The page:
SOC theory and “successful aging” process

Physical fitness is commonly enjoyed by many older adults. It has practical implications such as the ability to walk for pleasure and to move freely around the home and into the neighborhood. This freedom of movement is something we often take for granted.

If an elderly person were to fall, and as a result needed to use a walking stick to be able to continue their freedom and ease of movement, there could be two possible outcomes. One outcome may feature SOC theory and the other may involve an inflexible attitude that does not promote successful aging.

The SOC approach would be to reframe the use of the cane. Instead of it being a hindrance, the cane would be seen as a tool that facilitated independence.

An inflexible approach would be to look at the cane as something which made the person feeble. A proud and stoic person might forgo the use of the cane and eventually fall many times, resulting in the need for a wheelchair - further limiting their independence.

Using SOC theory we can see that the approach lends itself to positivity and a healthy outlook for the future. Adapting to change and being emotionally flexible around making new accommodations is a key element of successful aging.

Practical approaches for successfully aging

Along with active engagement in life and the mental and emotional flexibility noted above, there are a few key areas of focus for successful aging:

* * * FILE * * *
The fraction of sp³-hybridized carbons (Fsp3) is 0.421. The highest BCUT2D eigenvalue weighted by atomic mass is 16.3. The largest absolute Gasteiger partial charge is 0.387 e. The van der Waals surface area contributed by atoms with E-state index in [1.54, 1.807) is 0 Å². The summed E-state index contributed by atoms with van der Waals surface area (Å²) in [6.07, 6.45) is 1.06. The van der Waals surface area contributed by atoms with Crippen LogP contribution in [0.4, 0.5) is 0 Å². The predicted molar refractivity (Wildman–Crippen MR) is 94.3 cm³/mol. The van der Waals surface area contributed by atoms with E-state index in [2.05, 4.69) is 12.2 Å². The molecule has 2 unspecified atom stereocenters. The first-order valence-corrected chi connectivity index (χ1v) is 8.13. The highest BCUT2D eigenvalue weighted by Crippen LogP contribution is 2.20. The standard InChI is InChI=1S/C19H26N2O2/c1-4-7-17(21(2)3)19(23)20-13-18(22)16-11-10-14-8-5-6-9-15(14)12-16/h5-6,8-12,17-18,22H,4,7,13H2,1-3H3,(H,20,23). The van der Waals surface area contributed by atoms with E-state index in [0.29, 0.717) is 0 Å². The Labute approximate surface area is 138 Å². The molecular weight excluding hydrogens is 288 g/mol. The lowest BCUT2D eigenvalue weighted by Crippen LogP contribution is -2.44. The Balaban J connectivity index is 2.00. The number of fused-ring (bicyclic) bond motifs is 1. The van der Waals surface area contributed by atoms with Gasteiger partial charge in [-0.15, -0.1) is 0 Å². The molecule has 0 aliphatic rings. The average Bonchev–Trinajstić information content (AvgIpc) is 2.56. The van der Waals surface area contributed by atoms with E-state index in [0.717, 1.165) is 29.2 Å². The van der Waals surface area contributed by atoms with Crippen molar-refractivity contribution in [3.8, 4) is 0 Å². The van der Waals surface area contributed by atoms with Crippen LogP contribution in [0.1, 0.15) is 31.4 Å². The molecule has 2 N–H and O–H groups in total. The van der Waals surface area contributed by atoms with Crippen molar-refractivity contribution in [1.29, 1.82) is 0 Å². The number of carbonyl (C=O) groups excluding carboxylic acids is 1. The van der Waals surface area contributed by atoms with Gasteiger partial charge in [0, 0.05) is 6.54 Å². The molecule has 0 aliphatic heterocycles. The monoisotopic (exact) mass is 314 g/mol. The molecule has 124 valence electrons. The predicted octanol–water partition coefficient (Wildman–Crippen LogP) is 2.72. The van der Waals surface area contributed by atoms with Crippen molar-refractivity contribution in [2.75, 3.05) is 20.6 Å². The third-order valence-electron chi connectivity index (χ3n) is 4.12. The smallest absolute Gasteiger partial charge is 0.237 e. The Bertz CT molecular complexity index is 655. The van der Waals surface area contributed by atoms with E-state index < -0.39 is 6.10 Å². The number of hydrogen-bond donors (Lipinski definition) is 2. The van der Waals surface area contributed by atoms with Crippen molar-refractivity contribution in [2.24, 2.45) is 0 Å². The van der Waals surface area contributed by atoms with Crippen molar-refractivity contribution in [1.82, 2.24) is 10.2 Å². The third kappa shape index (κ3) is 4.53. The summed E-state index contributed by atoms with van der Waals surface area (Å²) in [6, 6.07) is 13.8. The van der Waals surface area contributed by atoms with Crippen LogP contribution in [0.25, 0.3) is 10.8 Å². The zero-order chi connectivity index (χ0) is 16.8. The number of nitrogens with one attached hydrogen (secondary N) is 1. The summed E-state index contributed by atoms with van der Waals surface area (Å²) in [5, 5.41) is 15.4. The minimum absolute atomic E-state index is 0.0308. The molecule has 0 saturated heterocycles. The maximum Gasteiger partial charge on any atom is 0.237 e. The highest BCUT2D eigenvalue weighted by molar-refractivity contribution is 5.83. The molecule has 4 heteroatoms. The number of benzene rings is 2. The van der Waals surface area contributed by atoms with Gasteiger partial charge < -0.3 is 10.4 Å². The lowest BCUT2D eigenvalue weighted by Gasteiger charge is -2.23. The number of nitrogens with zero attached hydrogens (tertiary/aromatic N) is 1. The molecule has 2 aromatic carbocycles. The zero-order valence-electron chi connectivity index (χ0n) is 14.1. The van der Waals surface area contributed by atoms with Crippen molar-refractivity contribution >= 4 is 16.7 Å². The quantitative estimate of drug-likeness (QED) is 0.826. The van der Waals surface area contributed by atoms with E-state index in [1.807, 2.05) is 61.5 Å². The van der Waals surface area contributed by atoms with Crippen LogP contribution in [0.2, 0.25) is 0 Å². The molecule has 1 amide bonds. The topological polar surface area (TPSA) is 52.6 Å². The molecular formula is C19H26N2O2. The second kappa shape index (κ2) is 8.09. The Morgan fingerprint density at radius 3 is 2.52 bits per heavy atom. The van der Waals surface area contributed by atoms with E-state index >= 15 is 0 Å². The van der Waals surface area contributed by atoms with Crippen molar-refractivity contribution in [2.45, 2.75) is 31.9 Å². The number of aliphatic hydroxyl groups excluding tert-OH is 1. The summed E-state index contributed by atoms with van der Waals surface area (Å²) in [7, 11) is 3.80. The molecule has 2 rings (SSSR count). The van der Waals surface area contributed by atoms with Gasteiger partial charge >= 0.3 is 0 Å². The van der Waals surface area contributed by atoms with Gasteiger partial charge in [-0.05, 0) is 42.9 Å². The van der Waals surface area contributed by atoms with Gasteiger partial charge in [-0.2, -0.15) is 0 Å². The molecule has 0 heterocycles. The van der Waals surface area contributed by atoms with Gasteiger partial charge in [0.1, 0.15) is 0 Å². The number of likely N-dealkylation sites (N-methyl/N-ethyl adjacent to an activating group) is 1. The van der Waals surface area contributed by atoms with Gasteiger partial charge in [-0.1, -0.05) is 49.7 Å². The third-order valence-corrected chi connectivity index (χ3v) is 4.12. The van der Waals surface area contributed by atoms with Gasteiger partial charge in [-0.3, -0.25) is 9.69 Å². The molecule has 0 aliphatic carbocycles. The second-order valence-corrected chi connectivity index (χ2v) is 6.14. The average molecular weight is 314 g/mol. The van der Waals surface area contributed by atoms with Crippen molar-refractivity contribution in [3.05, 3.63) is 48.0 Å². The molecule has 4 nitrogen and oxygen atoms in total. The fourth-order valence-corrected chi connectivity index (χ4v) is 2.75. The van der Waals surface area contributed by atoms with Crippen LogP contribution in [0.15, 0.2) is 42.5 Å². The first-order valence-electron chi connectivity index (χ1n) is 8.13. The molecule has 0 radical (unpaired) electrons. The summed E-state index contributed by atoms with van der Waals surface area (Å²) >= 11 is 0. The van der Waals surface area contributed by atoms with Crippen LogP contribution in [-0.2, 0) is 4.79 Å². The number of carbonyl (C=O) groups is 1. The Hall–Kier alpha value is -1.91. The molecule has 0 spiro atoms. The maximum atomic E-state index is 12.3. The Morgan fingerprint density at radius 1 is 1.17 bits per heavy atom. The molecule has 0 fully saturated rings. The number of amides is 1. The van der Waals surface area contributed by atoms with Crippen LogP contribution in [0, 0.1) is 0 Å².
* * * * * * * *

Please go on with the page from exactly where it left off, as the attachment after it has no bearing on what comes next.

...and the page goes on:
Truly the “fountain of youth” for aging. For brain health, keeping up with a regular program of cardiovascular exercise is critical for maintaining cognitive functioning in old age. Cardiovascular exercise, such as brisk walking for 30 minutes a day, 4-5 times a week, may rival some common FDA-approved medications for dementia. A medically appropriate regular exercise typically has only positive side effects too.

People who exercise regularly are also less likely to suffer from depression symptoms. A 2021 study of approximately 350 older adults randomized to either antidepressant therapy or an exercise program showed improvements in symptoms of depression.

Maintaining a healthy weight helps to maintain cognitive functioning later in life. Obesity in early and midlife can cause accumulated damage due to the negative metabolic effects associated with it, such as hypertension (high blood pressure), hypercholesterolemia (high cholesterol), and diabetes (uncontrolled swings in blood sugar).